Wed. Dec 7th, 2022
State of emergency declared near Portland for measles outbreak in vaccine hotspot

Health officials in Clark County, Washington, have declared a public health emergency for a measles outbreak in an area with a high percentage of unvaccinated children.

On Tuesday, Jan. 22, officials counted 23 confirmed cases in the county just north of Portland, Oregon. The number of cases rose rapidly, more than doubling since last week, and is likely to continue to rise amid low vaccination levels in the area.

Nearly eight percent of children in Clark County were exempt from standard vaccination for the 2017-2018 school year, according to state data reported by The Washington Post. Breaking down that eight percent, about seven percent of the kids had personal or religious exemptions, and the remaining one percent or so had medical exemptions. Taking into account the rest of the population, the province is below the 92 to 94 percent range that some experts believe is necessary to prevent the spread of highly contagious diseases such as measles.

In an online outbreak report, Clark County officials note that “measles is extremely contagious. The virus travels through the air and can stay in the air for up to two hours from a room where a person with measles has been… Measles is so contagious that if one person has it, 90 percent of people close to that person those not immune will also become infected.”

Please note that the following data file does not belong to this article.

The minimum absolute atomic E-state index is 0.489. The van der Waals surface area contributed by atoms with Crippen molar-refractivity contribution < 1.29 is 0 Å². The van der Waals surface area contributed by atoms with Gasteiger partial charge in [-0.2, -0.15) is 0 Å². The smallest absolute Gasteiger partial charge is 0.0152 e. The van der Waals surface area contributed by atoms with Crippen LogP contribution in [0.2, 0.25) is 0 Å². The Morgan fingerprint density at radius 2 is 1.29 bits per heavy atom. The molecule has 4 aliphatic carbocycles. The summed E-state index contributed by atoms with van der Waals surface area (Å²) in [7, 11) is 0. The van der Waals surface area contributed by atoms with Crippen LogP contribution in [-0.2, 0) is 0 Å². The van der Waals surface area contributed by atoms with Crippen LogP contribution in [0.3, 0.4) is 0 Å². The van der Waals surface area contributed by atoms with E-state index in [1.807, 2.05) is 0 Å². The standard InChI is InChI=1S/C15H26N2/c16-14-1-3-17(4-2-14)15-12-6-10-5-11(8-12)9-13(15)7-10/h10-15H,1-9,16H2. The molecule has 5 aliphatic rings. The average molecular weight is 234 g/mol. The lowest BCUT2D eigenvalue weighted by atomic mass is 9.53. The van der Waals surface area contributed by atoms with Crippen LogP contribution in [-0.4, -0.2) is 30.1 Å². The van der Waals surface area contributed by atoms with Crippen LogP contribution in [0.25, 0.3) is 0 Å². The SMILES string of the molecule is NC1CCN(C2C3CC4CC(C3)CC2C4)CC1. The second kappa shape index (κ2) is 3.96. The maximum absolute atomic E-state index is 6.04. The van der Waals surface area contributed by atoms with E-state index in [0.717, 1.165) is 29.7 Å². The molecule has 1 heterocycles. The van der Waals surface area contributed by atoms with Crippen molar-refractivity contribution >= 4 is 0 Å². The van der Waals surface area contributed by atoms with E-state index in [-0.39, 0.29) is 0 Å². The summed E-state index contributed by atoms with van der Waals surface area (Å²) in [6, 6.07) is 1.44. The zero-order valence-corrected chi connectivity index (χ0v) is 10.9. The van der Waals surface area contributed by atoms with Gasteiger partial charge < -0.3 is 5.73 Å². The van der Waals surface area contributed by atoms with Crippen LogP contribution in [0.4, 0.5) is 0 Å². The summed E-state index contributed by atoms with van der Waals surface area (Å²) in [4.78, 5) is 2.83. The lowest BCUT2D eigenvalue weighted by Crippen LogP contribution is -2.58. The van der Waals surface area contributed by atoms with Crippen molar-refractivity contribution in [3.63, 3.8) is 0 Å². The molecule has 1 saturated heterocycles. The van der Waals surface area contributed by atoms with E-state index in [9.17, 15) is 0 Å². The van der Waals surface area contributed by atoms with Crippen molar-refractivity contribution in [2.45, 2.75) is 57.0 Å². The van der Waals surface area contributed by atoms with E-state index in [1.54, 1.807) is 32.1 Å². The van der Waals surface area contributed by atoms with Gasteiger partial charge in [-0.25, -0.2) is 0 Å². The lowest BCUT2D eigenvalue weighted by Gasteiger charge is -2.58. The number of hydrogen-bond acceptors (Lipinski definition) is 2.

Public health officials have compiled a long list of locations where people may have been exposed to the disease. It includes healthcare facilities, churches, schools, Concourse D and Portland International Airport’s Delta Sky Lounge, an Ikea, Dollar Tree stores, the Moda Center during a Trail Blazers game, and Amazon Lockers.

“It’s really terrible and really tragic and completely preventable,” Peter J. Hotez told the After. Hotez is a professor of pediatrics and dean of the National School of Tropical Medicine at Baylor College of Medicine in Houston. “Portland is a total wreck when it comes to vaccine rates,” he added.

Of the 23 confirmed cases so far, 20 had not been immunized. Eighteen of the cases were in children between one and ten years old.

Correction: This article was updated to correct the state of Clark County. It’s in Washington state, not Oregon.

By akfire1

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